The AFC is hard to figure out at the moment. The Patriots and Chiefs are familiarly atop the conference once again, but the rest of the playoff seeds are pretty open. So much so, in fact, that the 3-4 Bengals are “in the hunt” as televised games show the playoff pictures.
Even though the Jacksonville Jaguars and Cincinnati Bengals are often afterthoughts, in terms of NFL popularity, but this Sunday’s matchup actually has some major midseason playoff implications. It’s been a roller coaster of a 2017 season for both clubs and we expect the same for this clash deep in the south.
Many Bengals fans who have hopped on the train in the Marvin Lewis era either forget or aren’t familiar with the old AFC Central. Before the Cleveland Browns’ 1999 re-inception into the league, the Bengals and Jaguars clashed bi-annually after Jacksonville was awarded a pro franchise in 1995.
Tom Coughlin led the upstart Jaguars to massive success throughout the mid and late-1990s, thanks to a glut of great players including Mark Brunell, Fred Taylor, Keenan McCardell, Jimmy Smith, Kevin Hardy and many others. The Bengals have a career 9-11 record against the Jags, but their divisional matchups were totally lopsided towards Jacksonville.
From 1995-2002, Cincinnati was just 5-10 against Coughlin’s Jaguars. Since, Lewis has turned the tables, going 4-1, while rattling off four consecutive wins.
Now, Coughlin is back with Jacksonville, but in the executive offices—not the sidelines. As the Executive Vice President of Football Operations, Coughlin has brought back a level of respectability back to his old team.
It has started with many of the aspects that won him two Super Bowl championships with the Giants. Rushing the passer, having a physical run game and forcing turnovers have all been part of the 2017 Jaguars’ M.O.
Jacksonville has the most sacks in the league with 33 through seven games, and is No. 1 against the pass and running the football. They have used recent high draft picks in both the back seven and at physical positions on offense and it shows.
Many Bengals fans were hesitant at the idea of the team drafting Leonard Fournette at No. 9 overall. Though they didn’t have the chance of doing so, the rookie back has come as advertised. He is averaging 99.3 yards and one touchdown per game on 4.6 yards per carry.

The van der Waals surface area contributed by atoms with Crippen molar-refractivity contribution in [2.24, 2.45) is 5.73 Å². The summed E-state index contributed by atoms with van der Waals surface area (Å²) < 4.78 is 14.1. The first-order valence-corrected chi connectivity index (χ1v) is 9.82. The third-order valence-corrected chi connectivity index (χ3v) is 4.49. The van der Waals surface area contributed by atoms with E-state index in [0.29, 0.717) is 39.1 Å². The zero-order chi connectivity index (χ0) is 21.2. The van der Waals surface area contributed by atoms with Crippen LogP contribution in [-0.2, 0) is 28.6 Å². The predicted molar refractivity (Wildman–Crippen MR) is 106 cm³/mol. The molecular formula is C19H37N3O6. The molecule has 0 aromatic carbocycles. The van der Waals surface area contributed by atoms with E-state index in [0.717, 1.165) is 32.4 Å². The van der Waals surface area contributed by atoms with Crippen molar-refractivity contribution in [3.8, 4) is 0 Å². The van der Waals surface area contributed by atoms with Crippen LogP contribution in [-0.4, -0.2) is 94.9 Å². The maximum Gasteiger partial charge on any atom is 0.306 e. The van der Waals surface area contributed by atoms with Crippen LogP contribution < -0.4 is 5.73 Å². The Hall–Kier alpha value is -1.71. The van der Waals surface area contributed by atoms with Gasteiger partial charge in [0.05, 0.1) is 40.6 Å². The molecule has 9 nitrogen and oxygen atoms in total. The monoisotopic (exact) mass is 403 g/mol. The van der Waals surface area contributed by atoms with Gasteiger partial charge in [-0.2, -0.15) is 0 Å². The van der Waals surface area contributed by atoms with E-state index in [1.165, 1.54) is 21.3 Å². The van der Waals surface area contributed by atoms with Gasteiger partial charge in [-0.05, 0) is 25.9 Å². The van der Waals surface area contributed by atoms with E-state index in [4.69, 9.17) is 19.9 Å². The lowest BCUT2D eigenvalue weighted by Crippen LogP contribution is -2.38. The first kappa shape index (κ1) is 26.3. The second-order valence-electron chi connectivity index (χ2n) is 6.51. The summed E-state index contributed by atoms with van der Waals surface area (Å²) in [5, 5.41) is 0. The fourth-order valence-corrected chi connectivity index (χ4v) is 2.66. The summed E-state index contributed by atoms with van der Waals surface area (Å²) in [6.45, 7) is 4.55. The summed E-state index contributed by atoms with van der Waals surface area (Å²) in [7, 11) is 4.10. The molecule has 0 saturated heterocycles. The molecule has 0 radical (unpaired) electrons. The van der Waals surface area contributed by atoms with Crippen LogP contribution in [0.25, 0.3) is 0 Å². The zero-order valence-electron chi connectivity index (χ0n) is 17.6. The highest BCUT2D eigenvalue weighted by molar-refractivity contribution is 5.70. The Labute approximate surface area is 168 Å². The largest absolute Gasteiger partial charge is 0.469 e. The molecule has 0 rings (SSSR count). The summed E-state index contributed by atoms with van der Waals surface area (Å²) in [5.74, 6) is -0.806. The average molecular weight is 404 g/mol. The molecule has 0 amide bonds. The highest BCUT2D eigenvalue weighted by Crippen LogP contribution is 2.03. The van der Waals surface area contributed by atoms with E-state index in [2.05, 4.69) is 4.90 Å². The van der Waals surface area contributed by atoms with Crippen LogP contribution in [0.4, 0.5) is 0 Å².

Though he’s missed a game, Fournette has been one of the major factors to their AFC South co-leading 4-3 record. There’s no doubt that he’s a key to this game for both the Jags and Bengals.
Meanwhile in Cincinnati, it’s hard to tell where the Bengals are at the moment. They needed a win against the Colts and grabbed it in dramatic fashion, winning 24-23. But, does the win show postseason-like DNA, or did they just barely squeak by a bad team on their home turf?
Though the Jaguars do a lot of good things on defense, stopping the run isn’t one of them. They’re last in the league in that category, while Cincinnati is 30th in the same vein.
Based on what we’ve seen this year and the ability to create something out of nothing, Joe Mixon and Giovani Bernard might be the ones offensive coordinator Bill Lazor calls upon this week. Still, given his previous history against Jacksonville and his running style Jeremy Hill might still be a guy Cincinnati uses this week.
In his explosive rookie year, Hill had 24 carries for 154 and two scores against the Jaguars. While Jacksonville’s defensive personnel has greatly changed since 2014, their No. 32 ranking against the run hasn’t and Hill could be an effective weapon this week.
Of course, a star like A.J. Green going up against A.J. Bouye and Jalen Ramsey will be under the microscope. Green has found the end zone four times in the past five games, but his reception and yard totals have been in check the past two weeks.
So, when we’re talking about Fournette and top-10 picks, one has to look at the Bengals’ staff and wonder what they’re doing with wide receiver John Ross. There is talk that he’s behind the curve because of injuries he has been recovering from this summer and into the beginning of the year, but one has to wonder if Marvin Lewis is trying to make this a redshirt year for yet another promising rookie.
There have been rumblings about Ross not being in “game shape”, but one is inclined to think that Lewis and Lazor could at least come up with a half-dozen basic plays to get him involved as either a weapon or a decoy. But, we have “to practice the right way”, don’t we?
The Bengals’ pass rush shouldn’t be overlooked either, as they’ve racked up 22 on the year—including four last week. Though the Jaguars’ offensive line is much improved, the explosive nature of the Bengals’ line and the fickle play of Blake Bortles might end up telling the tale of the result.
This is an odd matchup this week. Both teams have strengths and weaknesses that counteract each other. Individually speaking, rookies Cam Robinson on Carl Lawson is one battle to watch, as is Fournette on Vontaze Burfict.
In a season full of them, this is a coin-flip game. Many believe that the Jaguars’ stout defense will frustrate the inconsistent Bengals’ offense, but there is a disparity of experience between these two teams in big games.
Maybe it’s believing in false narratives, or it’s the belief that the Bengals are starting to turn the corner, but Cincinnati probably takes another squeaker.
Bengals 20, Jaguars 17
AC — Thundercats are go!